•  Preemption has been a nationally coordinated, go-to strategy of special interest lobbyists for years, used to undermine and eviscerate smoking bans, nutrition labeling laws and other food safety measures, and gun violence prevention measures. Now this strategy is being used by the National Restaurant Association and the corporate group ALEC, the American Legislative Exchange Council, to target modern economic policies that help working people and their families.
  •  ALEC is the industry-backed organization responsible for “stand-your-ground” or “shoot-to-kill” laws and for suppressing voting rights, environmental protections and more. It is comprised of both lobbyists for multi-million dollar corporations and legislators who are aligned with and take contributions from those corporations.
  •  Preemption is yet another way that ALEC is attempting to “steal” democracy from voters. In addition to trying to control who gets to vote, ALEC also wants to control what citizens can vote on.
  •  Instead of fighting grassroots paid sick days and minimum wage efforts city by city, corporate lobbyists are working with their legislator allies in the state capitals, where they have more influence, to keep local governments from doing what’s best for their people and communities. In fact, they’re pushing paid sick days preemption law in states that don’t even have any municipal efforts to pass the measure – just to head off grassroots momentum before it starts.
  •  Nine states have already passed paid sick days preemption laws – Arizona, Florida, Indiana, Kansas, Louisiana, Mississippi, Tennessee, Georgia and Wisconsin. And the opposition is getting more aggressive: Six of these nine laws were passed in 2013. A tenth state – North Carolina – has passed a narrower preemption bill that affects state contractors. Bills are pending in at least six other states – with more expected in 2014. It’s obvious that they’re being coordinated on a national level.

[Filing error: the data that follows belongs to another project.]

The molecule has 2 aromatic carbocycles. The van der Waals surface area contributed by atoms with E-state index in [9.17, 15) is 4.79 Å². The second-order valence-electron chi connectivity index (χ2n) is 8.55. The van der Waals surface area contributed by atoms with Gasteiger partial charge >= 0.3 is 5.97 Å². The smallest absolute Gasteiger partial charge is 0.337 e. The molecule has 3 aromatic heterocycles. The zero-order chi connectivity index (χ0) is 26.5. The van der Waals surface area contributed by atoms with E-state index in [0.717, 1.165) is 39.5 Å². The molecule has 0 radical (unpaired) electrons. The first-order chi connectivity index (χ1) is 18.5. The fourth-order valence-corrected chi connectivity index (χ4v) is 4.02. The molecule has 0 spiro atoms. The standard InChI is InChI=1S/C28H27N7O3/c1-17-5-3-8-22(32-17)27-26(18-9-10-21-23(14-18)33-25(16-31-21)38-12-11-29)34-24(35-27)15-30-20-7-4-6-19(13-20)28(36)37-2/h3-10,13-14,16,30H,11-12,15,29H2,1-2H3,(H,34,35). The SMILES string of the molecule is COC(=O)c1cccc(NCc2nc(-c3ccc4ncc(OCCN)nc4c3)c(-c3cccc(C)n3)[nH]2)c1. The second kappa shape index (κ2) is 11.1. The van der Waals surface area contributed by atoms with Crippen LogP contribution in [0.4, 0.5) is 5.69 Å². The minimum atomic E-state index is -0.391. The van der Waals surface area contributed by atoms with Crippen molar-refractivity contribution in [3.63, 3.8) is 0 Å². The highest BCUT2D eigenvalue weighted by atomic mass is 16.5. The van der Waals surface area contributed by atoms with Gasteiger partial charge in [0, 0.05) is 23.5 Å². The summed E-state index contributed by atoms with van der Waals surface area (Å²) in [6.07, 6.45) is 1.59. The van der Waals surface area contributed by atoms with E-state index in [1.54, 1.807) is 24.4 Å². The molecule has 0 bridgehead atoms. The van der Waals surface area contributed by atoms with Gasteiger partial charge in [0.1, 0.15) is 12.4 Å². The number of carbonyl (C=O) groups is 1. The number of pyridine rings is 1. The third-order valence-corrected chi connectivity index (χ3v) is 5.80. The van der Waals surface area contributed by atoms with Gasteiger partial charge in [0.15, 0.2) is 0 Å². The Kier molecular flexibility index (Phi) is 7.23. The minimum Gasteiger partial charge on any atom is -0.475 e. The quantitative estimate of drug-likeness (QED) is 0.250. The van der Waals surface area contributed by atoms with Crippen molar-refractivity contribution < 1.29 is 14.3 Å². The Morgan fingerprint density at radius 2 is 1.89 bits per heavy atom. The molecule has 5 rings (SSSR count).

•  Local innovation is the lifeblood of progress. Preemption efforts, driven by special interests, should not stand in the way of local innovation or self-rule, which historically has paved the way for meaningful statewide and then federal action on minimum wage, family leave and other issues. Bills like this represent an ominous attempt to remove power from locally elected officials and make the voters mere bystanders in the democratic processes that define the character of their communities.
  •  Strong statewide earned sick days and minimum wage standards are preferable, but in the absence of statewide policies, localities must have the freedom to do what’s best for their people and communities. Millions of workers without paid sick days are too often forced into going to work sick, sending sick kids to school, putting off needed health care, or losing pay and even their jobs if they stay home. Local lawmakers are increasingly recognizing that paid sick days policies are both an economic and a public health imperative, and are learning from the positive experiences with paid sick days standards in San Francisco, Seattle and Connecticut.